"The staff in group homes aren't given enough information on how to deal with so many children. There are too many children, and not enough staff. These are children who're going to act out, whether it's sexual abuse or just anger. They've been taken out of their homes. The staff need to be trained to deal with that."

This volunteer is reluctant to criticize group homes. "Enough isn't being done, but what's being done is better than nothing."

So what did Devereux do in the instance of the 5-year-old? "They were very positive. They rearranged the children, put them in different quarters," said the volunteer.

This is unsurprising; Devereux is one of the better group homes. It has a ratio of four or five children to every staff member. It aims to have room checks every 10 or 15 minutes. "But things do happen," concedes executive director Stephen Vitali. He was unable to talk about any specific incident, but said that in the case of the one I mentioned, the children involved would be separated and seen by a therapist.

Devereux's staff members are better qualified and better paid than most--they need a college degree or a combination of education and experience. But, even at this high end, they still only get paid from $8 to $10 an hour. "Most of them are kids out of college, getting ready to go to grad school," according to Vitali.

I spoke to the volunteer coordinator for the agency the volunteer is affiliated with. He said that the case of the 5-year-old had been satisfactorily resolved. But he agreed that, in most group homes, such problems must necessarily arise in an environment with too few staff members making too little money and with no training.

"All you need is a high school diploma to work in a group home," he told me. "Staff in these homes make between $5 and $7.50 an hour. How are you going to get qualified people for that? They should have to go through a training program. Children who've been sexually abused tend to become sexual predators or sexual victims. They have to be supervised."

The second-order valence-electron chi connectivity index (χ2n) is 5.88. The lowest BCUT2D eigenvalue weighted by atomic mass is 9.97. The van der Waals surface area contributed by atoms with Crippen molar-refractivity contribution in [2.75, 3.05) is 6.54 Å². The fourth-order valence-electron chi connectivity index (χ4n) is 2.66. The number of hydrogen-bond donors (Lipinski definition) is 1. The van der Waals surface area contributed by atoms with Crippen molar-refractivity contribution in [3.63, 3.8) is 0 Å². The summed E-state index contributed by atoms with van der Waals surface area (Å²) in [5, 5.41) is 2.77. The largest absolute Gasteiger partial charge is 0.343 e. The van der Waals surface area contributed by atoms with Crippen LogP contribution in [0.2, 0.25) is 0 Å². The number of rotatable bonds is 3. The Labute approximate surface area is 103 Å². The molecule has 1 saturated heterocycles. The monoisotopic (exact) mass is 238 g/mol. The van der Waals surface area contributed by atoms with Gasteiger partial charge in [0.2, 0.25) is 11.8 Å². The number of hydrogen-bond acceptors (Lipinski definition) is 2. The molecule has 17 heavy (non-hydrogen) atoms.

He believes that the lack of quality child welfare, rather than being the fault of any one organization or group of organizations, reflects the lack of value our society places on its children.

"As far as child welfare goes, we're 42nd in the country. We don't respect our children. The problem lies with the community, with all of us."

A former group-home staffer tells me that staff morale is always low. "People work in these homes for these wages either because they're on the way to somewhere else or because they can't get anything better. I did it for a year, when I was a student."

Another tells a similar story. "It has a high burnout rate. So compassionate people who're very good at working directly with the residents tend to move on and get promoted into administrative positions, which they're not very good at."

The auditor general's report recommends that DES improve its oversight of group homes. But the report makes clear that lack of regulation is not all the fault of DES. "The legislature should consider strengthening the Division's current enforcement authority by providing it with the authority to impose civil penalties" on homes. But DES already has the power to suspend or revoke an agency's license, which it is reluctant to do because of the need for places where children can be safely housed. One agency was the subject of 14 child-abuse reports and more than 50 incident reports during 1996 alone, and still kept its license, though CPS stopped placing children there.

This agency or its specific group homes are not named in the report. DES did not return calls from me asking for details of this and other complaints.

"Taking children into custody is an extreme measure," a former group-home worker tells me. "You take them into custody because their situation at home is so dangerous. But these kids are damaged by what happened to them. They must be. And we're not doing anything to make them better. All we're doing is farming damaged children until they're old enough to leave."

Always assuming they're not ignored in the first place.

Contact Barry Graham at his online address: